Niue, the coral island where visitors are like family
THE INCIDENTAL TOURIST My favourite experience is snorkelling inside a cave in crystal-clear depths and I’m bowled over by the beauty of the coastline
THEmost enticing thing about Niue is that so few people have heard of the island, let alone seen it on a map. But there it is, somewhere near Tonga, Samoa and the Cook Islands.
This, in turn, means Niue is not overrun with tourists. Not even the travel agent appears to know about it, which does make me a little concerned, particularly when he sends me my itinerary for Niue Island, Albania.
Albania? Really? I suggest he tries a bit closer to home, like 2400km northeast of New Zealand.
Amajor hotel booking site is no better informed. It says the place where I’ll be staying in the capital, Alofi, offers ‘‘easy access to the city’s must-see destinations’’. City? The population of the entire country is about 1400.
And, as suspected, when I do get to Niue (pronounced ‘‘nue way’’), tourists are limited to a few New Zealanders and a handful of Australians. We’re all on the weekly flight from Auckland and, I guess, we’ll all be on the return flight in a week.
The same tourist faces keep bobbing up — literally. By the end of the week, it feels like we’ve all become one big family. I decide that tourists really can be the pleasantest of people.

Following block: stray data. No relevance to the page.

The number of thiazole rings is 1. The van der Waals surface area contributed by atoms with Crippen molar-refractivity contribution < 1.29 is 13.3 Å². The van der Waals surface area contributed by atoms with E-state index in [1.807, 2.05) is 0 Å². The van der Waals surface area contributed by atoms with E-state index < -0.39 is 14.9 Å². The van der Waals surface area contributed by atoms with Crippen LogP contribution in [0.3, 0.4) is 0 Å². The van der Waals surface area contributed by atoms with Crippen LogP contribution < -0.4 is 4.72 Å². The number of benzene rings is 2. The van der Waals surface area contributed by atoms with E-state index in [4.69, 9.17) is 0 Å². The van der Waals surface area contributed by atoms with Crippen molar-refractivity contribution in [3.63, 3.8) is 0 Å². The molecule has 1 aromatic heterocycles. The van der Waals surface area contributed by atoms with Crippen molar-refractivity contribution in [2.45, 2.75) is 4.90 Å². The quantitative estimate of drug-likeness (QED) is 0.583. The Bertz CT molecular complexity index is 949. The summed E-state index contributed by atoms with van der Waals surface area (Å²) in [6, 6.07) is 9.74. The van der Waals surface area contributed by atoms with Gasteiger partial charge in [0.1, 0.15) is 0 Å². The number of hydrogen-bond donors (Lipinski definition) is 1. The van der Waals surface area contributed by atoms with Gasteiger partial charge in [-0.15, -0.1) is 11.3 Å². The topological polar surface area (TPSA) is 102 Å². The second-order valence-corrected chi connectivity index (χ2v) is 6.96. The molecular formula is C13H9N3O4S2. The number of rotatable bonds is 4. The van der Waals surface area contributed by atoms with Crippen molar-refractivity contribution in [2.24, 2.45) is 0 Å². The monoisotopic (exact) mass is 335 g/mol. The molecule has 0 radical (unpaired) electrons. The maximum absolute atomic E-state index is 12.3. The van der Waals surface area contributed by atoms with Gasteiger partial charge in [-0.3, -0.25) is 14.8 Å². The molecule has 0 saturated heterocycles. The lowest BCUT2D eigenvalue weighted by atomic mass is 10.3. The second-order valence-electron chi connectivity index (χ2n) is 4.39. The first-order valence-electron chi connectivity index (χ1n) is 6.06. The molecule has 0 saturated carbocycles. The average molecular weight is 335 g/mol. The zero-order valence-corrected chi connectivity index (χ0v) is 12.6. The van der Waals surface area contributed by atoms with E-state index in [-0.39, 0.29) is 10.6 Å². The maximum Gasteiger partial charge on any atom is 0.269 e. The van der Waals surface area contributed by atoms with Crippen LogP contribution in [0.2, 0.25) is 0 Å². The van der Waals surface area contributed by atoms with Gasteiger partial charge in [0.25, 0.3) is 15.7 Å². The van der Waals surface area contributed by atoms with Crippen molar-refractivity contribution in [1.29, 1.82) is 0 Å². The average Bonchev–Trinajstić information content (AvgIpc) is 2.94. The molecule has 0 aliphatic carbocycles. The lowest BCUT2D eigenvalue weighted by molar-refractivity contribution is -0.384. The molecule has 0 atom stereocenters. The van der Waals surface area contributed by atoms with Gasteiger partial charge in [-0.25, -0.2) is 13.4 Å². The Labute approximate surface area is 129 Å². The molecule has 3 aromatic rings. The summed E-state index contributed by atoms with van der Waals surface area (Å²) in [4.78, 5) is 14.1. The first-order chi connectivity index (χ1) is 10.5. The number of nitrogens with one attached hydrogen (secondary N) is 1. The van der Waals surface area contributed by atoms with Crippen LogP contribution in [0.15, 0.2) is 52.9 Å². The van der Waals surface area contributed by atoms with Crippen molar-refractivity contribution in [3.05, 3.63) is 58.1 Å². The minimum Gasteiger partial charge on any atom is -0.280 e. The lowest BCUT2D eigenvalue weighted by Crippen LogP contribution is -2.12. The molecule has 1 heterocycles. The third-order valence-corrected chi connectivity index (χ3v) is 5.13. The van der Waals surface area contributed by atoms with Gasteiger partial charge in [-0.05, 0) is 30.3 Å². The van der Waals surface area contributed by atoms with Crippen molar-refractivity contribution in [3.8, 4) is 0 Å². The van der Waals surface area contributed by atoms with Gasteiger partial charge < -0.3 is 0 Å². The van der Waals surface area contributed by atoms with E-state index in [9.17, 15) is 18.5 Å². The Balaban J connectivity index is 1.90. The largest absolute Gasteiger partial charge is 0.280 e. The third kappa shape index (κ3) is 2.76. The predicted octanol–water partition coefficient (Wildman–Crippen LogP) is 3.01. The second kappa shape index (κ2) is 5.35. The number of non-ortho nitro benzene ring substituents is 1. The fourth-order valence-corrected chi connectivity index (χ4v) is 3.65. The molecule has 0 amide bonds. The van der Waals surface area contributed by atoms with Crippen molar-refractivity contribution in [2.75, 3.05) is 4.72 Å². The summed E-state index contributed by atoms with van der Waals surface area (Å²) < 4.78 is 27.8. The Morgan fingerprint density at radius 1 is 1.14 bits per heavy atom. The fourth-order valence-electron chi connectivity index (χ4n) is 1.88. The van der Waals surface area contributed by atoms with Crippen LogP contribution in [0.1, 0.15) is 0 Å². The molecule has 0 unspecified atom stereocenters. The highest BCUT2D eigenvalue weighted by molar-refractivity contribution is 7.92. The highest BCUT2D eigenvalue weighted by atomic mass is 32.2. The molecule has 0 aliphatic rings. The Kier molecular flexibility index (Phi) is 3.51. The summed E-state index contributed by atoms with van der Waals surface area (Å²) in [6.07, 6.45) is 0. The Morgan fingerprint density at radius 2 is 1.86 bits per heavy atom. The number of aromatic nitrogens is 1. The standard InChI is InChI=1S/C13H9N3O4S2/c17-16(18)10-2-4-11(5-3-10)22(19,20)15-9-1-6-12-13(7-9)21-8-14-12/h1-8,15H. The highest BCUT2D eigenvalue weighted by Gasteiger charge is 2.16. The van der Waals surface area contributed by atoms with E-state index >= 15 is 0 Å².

Our focus becomes the chasms, rock pools and sea caves that fringe Niue, one of the world’s largest coral islands, a raised atoll of limestone that gives the country its moniker of the Rock.
The ocean is a brilliant, pale aquamarine. Occasionally it looks oddly pixelated through a dive mask — it’s the refractive effect of fresh water mixing with salt water. My favourite experience is snorkelling inside a cave in crystal-clear depths and I’m bowled over by the beauty of the coastline.
If tourists are scant, the locals seem to be even more so.
As I drive around the 260sq km island, I pass villages without seeing a sign of life, bar a dog or two lounging in the sun or the occasional hen scurrying into bushes.
While it’s hard to see a live person, it’s easy to locate the dead. In the absence of a cemetery, and in keeping with traditional customs, islanders are buried near roads on family-held land. So Niue is peppered with burial plots, some festooned with flowers and bunting, others marked simply with a large lump of coral.
The graves are brimming, but nearby houses are empty. I pull off the road and poke my head into one of the old buildings with its walls made from a rough mix of coral and cement. There’s a wooden bed, meat safe and table, all dusty and abandoned. The population was much higher until 1974 when the country proclaimed selfgovernment in free association with New Zealand.
When the Kiwis granted citizenship to Niueans, almost everyone took advantage of the newly opened airport and moved to Auckland.
In 2004, a cyclone tore through Niue, resulting in more empty homes and another wave of migration. I’m told the situation causes no end of disputes when Niuean expats return to find that other families have moved into their houses.
Having heard enough depressing details about Niue’s economy, I decide to head down the nearest track for another swim. No doubt I will be joined by some of those friendly Kiwi and Aussie tourists.